).

`lm()`

The `lm()`

function requires two arguments. The first argument is a model formula as described in the previous section. Different model formulae provide different analyses depending on the variables in the formula. The second argument, the `data=`

argument, tells R which data frame the variables in the formula can be found. The results of `lm()`

should be saved to an object so that that object can be submitted to a variety of extractor functions to return specific results.

The variety of linear models produced by different formulae supplied to `lm()`

. Note that the generic variables in these formula are defined as follows: `Y`

is continuous response variable, `X1`

and `X2`

are continuous explanatory variables, and `G1`

and `G2`

are categorical group factor explanatory variables.

R Formula |
Linear Model |
Example |
---|---|---|

`Y~X1` |
Simple Linear Regression | Box 6.4 |

`Y~G1` |
One-Way ANOVA | Box 3.8 |

`Y~G1*G2` |
Two-way ANOVA (with interaction) | Box 3.13 |

`Y~G1+G2` |
Two-way ANOVA (withOUT interaction) | Box 5.5 (last section) |

`Y~X1*G1` |
One-way Indicator Variable Regression (ANCOVA-like model) | Box 3.11 |

`Y~X1+G1` |
One-way ANCOVA | |

`Y~X1*G1*G2` |
Two-way Indicator Variable Regression | |

`Y~X1*X2` |
Multiple Linear Regression (with interaction) | Box 7.6 |

`lm()`

Extractor FunctionsA number of functions can be used to extract specific information from an object saved from a `lm()`

call. Extractor functions, and corresponding packages, for a linear model object (note that `lm1`

represents a saved linear model object). Note that functions in the `base`

package do not require any extra packages to be loaded.

Function Call |
Package |
Description |
---|---|---|

`anova(lm1)` |
`base` |
Extracts the ANOVA table using type-I SS. See Section 0.1.5. |

`coef(lm1)` |
`base` |
Extracts the values of the parameter coefficients. |

`confint(lm1)` |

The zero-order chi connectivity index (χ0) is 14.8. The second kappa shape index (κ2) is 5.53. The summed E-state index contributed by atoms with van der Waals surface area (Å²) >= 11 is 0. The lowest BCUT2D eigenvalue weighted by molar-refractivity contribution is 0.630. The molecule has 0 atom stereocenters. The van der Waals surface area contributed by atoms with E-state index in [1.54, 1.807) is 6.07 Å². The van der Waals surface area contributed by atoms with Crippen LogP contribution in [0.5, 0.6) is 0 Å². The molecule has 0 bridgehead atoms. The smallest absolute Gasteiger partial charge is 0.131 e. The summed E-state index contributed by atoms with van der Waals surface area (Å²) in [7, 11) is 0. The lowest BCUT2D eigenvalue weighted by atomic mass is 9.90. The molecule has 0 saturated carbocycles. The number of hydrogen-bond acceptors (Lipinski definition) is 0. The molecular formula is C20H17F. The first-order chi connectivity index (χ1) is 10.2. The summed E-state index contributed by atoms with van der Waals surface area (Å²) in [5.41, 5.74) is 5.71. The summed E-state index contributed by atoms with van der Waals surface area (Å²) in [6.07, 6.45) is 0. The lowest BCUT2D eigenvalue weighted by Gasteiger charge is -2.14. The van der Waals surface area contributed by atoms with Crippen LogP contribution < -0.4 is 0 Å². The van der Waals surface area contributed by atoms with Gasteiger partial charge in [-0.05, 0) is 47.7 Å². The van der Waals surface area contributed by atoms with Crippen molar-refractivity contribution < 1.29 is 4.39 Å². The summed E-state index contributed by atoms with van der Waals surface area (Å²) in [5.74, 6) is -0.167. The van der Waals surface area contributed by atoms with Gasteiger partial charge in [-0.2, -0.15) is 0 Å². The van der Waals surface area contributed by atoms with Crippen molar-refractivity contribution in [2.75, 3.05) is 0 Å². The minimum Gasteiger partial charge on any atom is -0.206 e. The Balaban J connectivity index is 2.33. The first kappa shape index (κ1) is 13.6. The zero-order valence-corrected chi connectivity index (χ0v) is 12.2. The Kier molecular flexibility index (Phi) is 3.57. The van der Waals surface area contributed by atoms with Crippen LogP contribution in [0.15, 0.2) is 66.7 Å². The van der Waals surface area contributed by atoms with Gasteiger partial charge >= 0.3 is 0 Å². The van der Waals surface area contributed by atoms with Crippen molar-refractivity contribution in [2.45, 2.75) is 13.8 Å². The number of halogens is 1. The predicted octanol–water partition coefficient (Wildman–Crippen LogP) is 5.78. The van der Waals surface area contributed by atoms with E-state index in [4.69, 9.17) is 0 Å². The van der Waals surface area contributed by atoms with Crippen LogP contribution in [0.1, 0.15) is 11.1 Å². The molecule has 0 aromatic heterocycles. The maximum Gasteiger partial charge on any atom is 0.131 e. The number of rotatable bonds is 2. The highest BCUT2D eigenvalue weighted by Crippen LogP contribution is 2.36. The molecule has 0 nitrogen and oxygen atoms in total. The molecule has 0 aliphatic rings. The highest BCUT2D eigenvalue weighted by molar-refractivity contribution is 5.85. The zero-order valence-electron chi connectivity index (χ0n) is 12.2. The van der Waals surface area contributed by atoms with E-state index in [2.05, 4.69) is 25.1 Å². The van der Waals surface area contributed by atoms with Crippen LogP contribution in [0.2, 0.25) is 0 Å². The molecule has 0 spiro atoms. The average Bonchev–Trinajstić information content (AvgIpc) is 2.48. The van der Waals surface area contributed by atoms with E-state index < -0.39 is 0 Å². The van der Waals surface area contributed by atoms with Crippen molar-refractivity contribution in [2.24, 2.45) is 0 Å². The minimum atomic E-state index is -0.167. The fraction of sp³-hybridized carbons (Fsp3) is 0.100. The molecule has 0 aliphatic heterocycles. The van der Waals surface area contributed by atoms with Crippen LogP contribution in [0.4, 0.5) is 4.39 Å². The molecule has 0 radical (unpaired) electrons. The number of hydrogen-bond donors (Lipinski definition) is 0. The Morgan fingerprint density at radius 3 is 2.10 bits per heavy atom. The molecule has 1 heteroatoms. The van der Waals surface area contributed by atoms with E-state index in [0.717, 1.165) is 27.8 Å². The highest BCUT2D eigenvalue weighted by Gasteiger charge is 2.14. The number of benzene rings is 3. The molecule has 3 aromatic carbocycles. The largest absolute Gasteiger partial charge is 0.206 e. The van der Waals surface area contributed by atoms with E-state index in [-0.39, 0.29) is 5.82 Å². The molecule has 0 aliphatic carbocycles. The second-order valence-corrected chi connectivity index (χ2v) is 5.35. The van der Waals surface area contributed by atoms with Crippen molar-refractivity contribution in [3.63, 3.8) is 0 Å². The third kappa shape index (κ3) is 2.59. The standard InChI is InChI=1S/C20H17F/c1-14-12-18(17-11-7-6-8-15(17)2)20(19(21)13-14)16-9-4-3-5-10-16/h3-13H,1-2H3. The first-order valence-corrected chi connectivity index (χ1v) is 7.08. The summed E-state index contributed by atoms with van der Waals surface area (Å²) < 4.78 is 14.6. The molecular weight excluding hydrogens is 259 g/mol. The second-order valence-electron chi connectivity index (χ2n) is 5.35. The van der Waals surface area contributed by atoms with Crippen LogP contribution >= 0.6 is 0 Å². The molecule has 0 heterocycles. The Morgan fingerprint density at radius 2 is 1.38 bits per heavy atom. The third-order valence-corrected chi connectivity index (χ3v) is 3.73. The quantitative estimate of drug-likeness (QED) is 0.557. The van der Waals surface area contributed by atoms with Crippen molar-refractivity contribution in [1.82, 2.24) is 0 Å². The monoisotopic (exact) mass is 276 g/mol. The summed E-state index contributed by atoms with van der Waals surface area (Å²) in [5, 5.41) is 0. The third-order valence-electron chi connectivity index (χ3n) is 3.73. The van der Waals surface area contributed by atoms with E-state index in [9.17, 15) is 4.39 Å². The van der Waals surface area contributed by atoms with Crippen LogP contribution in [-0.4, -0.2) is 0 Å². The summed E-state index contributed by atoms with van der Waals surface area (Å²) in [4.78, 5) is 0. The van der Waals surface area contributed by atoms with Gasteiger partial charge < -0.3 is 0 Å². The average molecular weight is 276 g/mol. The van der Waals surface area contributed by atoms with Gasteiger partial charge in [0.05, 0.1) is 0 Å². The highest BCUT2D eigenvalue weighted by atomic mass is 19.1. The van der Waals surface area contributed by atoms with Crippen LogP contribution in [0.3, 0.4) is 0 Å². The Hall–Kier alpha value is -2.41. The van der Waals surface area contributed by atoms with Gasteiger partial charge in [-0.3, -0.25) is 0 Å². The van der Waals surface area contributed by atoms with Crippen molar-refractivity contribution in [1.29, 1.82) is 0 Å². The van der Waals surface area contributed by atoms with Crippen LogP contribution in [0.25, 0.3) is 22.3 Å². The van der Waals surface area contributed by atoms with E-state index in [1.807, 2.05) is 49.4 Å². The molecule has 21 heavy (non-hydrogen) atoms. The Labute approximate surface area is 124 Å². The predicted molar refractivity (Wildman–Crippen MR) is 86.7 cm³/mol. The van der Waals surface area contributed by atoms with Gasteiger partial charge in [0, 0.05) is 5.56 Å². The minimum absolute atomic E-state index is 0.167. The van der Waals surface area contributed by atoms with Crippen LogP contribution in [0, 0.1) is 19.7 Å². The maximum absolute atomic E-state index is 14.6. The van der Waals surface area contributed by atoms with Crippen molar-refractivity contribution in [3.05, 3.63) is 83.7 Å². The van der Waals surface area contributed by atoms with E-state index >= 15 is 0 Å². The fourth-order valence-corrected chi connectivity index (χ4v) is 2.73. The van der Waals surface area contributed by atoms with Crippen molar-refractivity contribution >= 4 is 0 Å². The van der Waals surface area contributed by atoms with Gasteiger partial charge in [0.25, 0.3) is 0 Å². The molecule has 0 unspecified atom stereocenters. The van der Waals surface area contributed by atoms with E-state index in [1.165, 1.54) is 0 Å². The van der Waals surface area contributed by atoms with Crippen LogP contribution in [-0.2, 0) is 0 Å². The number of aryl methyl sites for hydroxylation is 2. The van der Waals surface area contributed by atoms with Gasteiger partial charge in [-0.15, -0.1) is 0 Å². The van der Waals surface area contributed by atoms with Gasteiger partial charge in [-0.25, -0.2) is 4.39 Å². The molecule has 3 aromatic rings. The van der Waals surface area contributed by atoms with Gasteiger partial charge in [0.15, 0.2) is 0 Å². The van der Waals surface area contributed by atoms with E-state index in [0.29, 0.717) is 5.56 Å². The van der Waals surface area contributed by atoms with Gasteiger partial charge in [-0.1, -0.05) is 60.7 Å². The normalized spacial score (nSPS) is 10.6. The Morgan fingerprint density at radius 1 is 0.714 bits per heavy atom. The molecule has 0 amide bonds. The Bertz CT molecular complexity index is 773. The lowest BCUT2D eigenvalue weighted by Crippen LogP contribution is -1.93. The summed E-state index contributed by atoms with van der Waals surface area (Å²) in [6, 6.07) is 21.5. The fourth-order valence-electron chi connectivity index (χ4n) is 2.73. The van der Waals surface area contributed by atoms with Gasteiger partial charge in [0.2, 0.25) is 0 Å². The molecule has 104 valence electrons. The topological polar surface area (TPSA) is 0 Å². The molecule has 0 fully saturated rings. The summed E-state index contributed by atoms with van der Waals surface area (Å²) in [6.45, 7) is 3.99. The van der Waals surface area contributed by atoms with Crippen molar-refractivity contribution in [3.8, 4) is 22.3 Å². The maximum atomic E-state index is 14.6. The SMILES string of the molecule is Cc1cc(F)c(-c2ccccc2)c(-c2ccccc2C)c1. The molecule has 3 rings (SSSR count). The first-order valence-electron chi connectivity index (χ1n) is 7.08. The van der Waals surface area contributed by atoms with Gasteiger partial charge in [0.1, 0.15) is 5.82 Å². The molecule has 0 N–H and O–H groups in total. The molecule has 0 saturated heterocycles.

`base` |
Extracts confidence intervals for the parameter coefficients. |

`summary(lm1)` |
`base` |
Extracts the parameter coefficient values, SEs, and default |

\(\phantom{a}\) | \(\phantom{a}\) | t-test and p-values. Also, extracts coefficient of determination |

\(\phantom{a}\) | \(\phantom{a}\) | (unadjusted and adjusted), overall F-test and p-value, and rMSE. |

`predict(lm1)` |
`base` |
Extracts predictions using the linear model for each individual |

\(\phantom{a}\) | \(\phantom{a}\) | in the data frame. Modifications (i.e., other arguments) allow |

\(\phantom{a}\) | \(\phantom{a}\) | predicting other values. |

`Anova(lm1,type="III")` |
`car` |
Extracts the ANOVA table using type-III SS. See Section 0.1.5. |

`Anova(lm1,type="II")` |
`car` |
Extracts the ANOVA table using type-II SS. See Section 0.1.5. |

`lsmeans(lm1,~factor)` |
`FSA` |
Extracts least-squares means for the given factor. |

`fitPlot(lm1)` |
`FSA` |
Constructs a “fitted-line plot” (specifics depends on model; does |

\(\phantom{a}\) | \(\phantom{a}\) | not work for all model types) |

`residPlot(lm1)` |
`FSA` |
Constructs a residual plot. |

`hist(lm1\$residuals)` |
`base` |
Constructs histogram of model residuals. |

`ad.test(lm1\$residuals)` |
`nortest` |
Performs Anderson-Darling test of normality on model residuals. |

`leveneTest(lm1)` |
`car` |
Performs Levene’s Homogeneity of Variance test on model groups. |

`outlierTest(lm1)` |
`car` |
Performs a test for outliers on model residuals. |